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Director Martika Ramirez Escobar on her debut movie, 'Leonor Will Never Die'


Retired screenwriter Leonor Reyes is smoking a cigarette in her garden when a television set comes falling out of the sky.


UNIDENTIFIED ACTOR #1: (As character, screaming).


CHANG: She's knocked into a state that's somewhere between sleep and consciousness when she begins to revisit one of her half-written screenplays. This is the premise of the film "Leonor Will Never Die." It's a genre-bending ode to pulpy Filipino action films from the 1970s and '80s. It mashes up over-the-top action scenes...


UNIDENTIFIED ACTOR #2: (As character, grunting).

CHANG: ...With melodramatic family dynamics...


UNIDENTIFIED ACTOR #3: (As character, crying).

CHANG: ...And with hammy musical numbers with huge dance moves.


UNIDENTIFIED ACTOR #4: (As character, singing in non-English language).

CHANG: The mastermind behind this film joins us now all the way from Manila, Martika Ramirez Escobar. Welcome to ALL THINGS CONSIDERED.

MARTIKA RAMIREZ ESCOBAR: Hello, Ailsa. Thank you so much for having me.

CHANG: So this is your debut film. And just to explain to people, it's not linear at all. It's like this movie within a movie. There's also this blurry line between what's dream versus what's reality. But, you know, throughout the film, there is one constant grounding force, and that is the main character, Leonor. Can you just describe her real quick?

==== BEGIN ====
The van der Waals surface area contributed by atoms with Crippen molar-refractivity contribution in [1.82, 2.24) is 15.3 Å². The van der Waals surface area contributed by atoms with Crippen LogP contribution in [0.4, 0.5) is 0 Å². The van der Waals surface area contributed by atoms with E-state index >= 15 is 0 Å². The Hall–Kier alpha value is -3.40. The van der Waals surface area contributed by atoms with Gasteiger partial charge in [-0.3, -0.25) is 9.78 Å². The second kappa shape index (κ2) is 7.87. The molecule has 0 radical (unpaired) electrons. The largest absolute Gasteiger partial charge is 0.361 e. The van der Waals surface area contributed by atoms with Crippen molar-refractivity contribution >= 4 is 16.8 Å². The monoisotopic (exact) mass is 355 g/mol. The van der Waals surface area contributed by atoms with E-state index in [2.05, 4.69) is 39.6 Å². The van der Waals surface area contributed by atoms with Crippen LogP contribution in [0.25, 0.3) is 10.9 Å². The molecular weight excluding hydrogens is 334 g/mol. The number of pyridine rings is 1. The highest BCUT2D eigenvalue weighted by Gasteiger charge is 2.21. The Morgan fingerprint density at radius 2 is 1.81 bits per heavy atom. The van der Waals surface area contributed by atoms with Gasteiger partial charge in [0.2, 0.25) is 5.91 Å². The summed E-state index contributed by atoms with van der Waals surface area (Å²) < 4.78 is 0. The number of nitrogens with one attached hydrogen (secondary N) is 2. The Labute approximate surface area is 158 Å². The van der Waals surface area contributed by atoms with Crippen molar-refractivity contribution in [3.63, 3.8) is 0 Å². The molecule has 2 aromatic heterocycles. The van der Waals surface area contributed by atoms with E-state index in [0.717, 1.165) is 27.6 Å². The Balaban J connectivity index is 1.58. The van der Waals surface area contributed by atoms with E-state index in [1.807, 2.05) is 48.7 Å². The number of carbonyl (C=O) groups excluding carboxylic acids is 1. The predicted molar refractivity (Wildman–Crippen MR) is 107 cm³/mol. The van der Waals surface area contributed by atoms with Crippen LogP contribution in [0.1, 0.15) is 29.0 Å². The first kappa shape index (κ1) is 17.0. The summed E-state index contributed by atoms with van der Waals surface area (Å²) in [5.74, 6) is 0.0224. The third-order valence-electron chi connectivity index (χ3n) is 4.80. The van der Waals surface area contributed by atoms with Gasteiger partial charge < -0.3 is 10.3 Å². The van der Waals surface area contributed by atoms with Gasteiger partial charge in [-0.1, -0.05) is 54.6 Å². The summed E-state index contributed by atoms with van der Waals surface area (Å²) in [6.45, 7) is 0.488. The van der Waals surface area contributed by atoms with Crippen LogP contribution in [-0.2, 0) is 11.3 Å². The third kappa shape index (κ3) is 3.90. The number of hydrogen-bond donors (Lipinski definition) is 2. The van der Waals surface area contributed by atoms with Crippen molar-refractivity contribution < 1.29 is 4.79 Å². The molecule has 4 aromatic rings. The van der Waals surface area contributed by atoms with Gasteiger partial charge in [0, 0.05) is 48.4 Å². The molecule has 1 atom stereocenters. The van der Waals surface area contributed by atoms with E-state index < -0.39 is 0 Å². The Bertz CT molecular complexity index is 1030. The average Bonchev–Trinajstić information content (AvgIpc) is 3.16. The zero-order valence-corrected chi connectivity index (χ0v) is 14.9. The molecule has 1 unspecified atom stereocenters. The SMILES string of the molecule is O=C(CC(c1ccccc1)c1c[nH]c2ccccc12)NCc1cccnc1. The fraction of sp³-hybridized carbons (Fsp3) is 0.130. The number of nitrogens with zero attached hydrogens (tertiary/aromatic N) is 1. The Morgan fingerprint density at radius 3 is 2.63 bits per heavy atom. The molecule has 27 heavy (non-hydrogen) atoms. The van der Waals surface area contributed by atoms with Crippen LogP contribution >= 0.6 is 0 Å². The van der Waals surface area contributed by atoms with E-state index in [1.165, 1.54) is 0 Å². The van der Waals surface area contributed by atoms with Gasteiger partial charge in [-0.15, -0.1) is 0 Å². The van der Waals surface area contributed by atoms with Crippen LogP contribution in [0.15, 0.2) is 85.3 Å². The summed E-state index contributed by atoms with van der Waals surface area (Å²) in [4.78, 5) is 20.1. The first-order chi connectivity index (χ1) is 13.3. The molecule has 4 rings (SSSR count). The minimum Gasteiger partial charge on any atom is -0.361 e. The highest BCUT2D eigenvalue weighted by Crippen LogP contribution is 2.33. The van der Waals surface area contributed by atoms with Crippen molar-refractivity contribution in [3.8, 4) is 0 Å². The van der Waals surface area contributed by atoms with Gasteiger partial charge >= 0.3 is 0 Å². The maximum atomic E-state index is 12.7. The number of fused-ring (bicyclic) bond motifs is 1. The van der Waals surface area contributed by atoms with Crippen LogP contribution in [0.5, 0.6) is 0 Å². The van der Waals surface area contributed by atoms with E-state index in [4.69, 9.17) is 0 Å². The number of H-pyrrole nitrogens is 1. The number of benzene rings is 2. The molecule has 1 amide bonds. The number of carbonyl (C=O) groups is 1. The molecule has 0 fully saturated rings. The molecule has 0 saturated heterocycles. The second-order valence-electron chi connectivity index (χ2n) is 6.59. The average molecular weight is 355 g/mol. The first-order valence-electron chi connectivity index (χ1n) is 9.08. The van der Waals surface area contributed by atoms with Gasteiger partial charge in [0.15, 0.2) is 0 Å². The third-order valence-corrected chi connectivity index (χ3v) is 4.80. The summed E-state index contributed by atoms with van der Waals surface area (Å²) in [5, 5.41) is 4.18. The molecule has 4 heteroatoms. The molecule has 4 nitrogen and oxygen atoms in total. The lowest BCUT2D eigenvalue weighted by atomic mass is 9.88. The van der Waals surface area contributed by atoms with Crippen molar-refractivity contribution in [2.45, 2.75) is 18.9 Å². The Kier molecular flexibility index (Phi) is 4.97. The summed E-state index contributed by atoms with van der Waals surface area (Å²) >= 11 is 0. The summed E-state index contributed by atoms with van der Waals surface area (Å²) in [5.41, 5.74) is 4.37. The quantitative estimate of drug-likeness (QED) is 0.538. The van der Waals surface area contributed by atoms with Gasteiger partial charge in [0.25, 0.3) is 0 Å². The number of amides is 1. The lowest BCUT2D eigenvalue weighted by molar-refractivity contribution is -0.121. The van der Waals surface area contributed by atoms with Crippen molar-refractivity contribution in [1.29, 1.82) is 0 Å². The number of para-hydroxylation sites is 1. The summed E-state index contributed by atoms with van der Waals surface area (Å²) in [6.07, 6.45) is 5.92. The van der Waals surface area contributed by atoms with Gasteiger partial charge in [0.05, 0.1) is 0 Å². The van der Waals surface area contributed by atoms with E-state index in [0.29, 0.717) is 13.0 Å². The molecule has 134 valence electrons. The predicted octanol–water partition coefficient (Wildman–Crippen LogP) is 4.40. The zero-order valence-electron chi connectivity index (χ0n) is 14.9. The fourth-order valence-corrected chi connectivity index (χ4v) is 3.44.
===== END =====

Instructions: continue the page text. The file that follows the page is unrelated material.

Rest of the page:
RAMIREZ ESCOBAR: I think she is many people at once. She's the type of artist who's concerned about what will be left of her work when she's gone. I think she's also concerned about how to write the best version of her life.

CHANG: Well, why was it important to you to have an older woman like Leonor - someone who's partly based on your grandmother - to have someone like that be the star of an action movie?

RAMIREZ ESCOBAR: Imagining an action grandma is fun. But I think it's equally meaningful at the same time because the existential crisis is higher at that stage. And I see myself as a person wanting to make films for the rest of my life. But it's really difficult and expensive, and there are a lot of sacrifices involved. So I think Leonor is also my reimagining of a possible future and also me trying to face my fears in a joyful form. I think it's also because the action genre is very macho, and I wanted to see a woman in it...


SHEILA FRANCISCO: (As Leonor, non-English language spoken).

RAMIREZ ESCOBAR: ...How she solves the problems through communication...


FRANCISCO: (As Leonor, non-English language spoken).

RAMIREZ ESCOBAR: ...Not just violence all around and killing all the people she thinks are bad. So it's just a different take on this genre that, you know, people very much love, particularly in the Philippines, where we had multiple action star presidents, like, literally action star presidents.

CHANG: Right - all men, of course.


CHANG: What was it like to shoot some of these scenes with actors who aren't normally performing in the action genre and some actors who maybe were never in a musical? Was that challenging?